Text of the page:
Where we live has a huge impact on our lives. We have all become more aware of this during the multiple lockdowns of the pandemic, as we have contended with working, studying and socialising from home. But for children living in unsafe and unsuitable housing, the impact is catastrophic. This month the Fairer Private Rented Sector White Paper was published, sharing reforms set to be brought into law under the long-awaited Renters Reform Bill. The changes have been called by the Big Issue as the “biggest shake-up of the sector in decades”, but what might this mean for babies, children and young people and why does it matter?
The Fairer Private Rented Sector White Paper, published 16th June, promises to “redress the balance between landlords and 4.4 million private rented tenants”. Its reforms include removing landlords’ rights to make ‘no fault’ evictions, to refuse to rent to families on benefits, or make significant increases to rent.
On paper, the UK has one of the most lucrative housing markets in the world, with the value of property exploding over the last two decades and an influx of foreign investors. But housing market data hides the reality of shocking inequality and a housing crisis, with 1.27 million households facing homelessness, overcrowding and living in hazardous conditions. The White Paper identifies one in five private renters as living in unfit homes. The reality of this is hundreds of thousands of children whose health and wellbeing is suffering because of the conditions they live in.
Research lays bare the devastating impact of poor housing on the health and wellbeing of babies, children and young people. Damp, mouldy conditions pose a huge health risk for babies and young children, significantly increasing the risk of hospital admissions for respiratory illnesses among under 3s and making children three times as likely to develop asthma by the age of seven.
Meanwhile, overcrowding has a significant impact on older children, as their sleep suffers affecting their educational attainment, they struggle to find space to do their homework, and parents worry their children are not coming home as much because of overcrowding. It comes as little surprise that the attainment gap has widened significantly during the pandemic, as children in crowded homes have struggled to engage with online learning, and that there has been increased reporting of mental health difficulties among children and young people during the pandemic.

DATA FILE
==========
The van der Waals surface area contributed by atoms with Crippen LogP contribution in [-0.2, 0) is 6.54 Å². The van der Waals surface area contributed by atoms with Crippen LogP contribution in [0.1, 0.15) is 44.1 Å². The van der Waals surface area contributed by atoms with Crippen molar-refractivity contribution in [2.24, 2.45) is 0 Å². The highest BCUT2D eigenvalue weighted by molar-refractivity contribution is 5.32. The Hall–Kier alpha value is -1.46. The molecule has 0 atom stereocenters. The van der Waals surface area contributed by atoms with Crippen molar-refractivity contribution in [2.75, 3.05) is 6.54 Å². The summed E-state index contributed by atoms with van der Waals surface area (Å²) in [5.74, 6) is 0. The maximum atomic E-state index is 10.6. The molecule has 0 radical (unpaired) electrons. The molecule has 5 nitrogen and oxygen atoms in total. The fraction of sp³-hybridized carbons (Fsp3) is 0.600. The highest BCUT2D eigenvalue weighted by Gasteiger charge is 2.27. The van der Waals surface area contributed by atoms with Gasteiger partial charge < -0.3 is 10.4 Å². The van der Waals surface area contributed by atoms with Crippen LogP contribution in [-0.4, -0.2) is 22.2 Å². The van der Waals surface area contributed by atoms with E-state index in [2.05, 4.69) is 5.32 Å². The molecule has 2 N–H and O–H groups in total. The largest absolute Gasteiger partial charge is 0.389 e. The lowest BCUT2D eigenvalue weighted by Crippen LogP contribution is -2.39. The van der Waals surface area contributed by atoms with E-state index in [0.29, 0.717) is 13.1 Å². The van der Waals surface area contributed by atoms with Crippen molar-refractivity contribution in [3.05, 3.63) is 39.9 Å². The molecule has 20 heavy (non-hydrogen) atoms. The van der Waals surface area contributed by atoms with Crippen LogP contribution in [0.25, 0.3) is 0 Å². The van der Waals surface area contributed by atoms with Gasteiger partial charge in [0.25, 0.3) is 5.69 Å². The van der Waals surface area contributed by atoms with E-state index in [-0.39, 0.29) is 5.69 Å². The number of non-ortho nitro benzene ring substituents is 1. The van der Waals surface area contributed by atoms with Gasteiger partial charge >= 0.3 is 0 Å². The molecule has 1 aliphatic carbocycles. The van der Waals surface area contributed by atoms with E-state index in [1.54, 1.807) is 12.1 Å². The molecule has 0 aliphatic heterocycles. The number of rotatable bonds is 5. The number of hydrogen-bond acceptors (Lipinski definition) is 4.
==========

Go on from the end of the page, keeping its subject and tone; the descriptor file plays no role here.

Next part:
Creating a healthy home environment in unsuitable, insecure conditions is immensely difficult. We know that housing worries are often a significant contributing factor to the stress faced by parents in the families we support, and that this affects their own health, wellbeing and quality of relationships in the home.
The Fairer Private Rented Sector reforms should help create more secure, longer-term housing options that empower tenants more control over their home environment and reduce anxiety around tenancy risks. If it delivers on its promises, the bill could make a positive impact on the lives of millions. However, how and at what speed the reforms are enforced will determine their true impact. The Renters Reform Bill was promised in 2019 and is yet to be published but is scheduled for release by the end of 2022. The length of this process will be of little comfort to the families living in the conditions it seeks to address.
It is critical that the government makes good on the pledges set out in this White Paper and the Levelling Up White Paper and ensure all homes are fit for human habitation and empower tenants to raise concerns about the condition of their property without the fear of eviction. Moreover, the commitment to increasing the availability of social housing stock needs backing up with a concrete plan. New homes need to be developed based on robust data of local housing need so it contains the right mix of larger and smaller homes to meet demand and eliminate overcrowding.
Children North East want all babies, children and young people to be able to be happy and healthy. Without change, poor housing will continue to contribute to inequality around health and educational attainment and make growing up harder. We need to hold this government to account so that the positive direction of travel into a needs-driven, and effectively-enforced housing policy or hundreds of thousands of children will continue to grow up without a safe home to live in.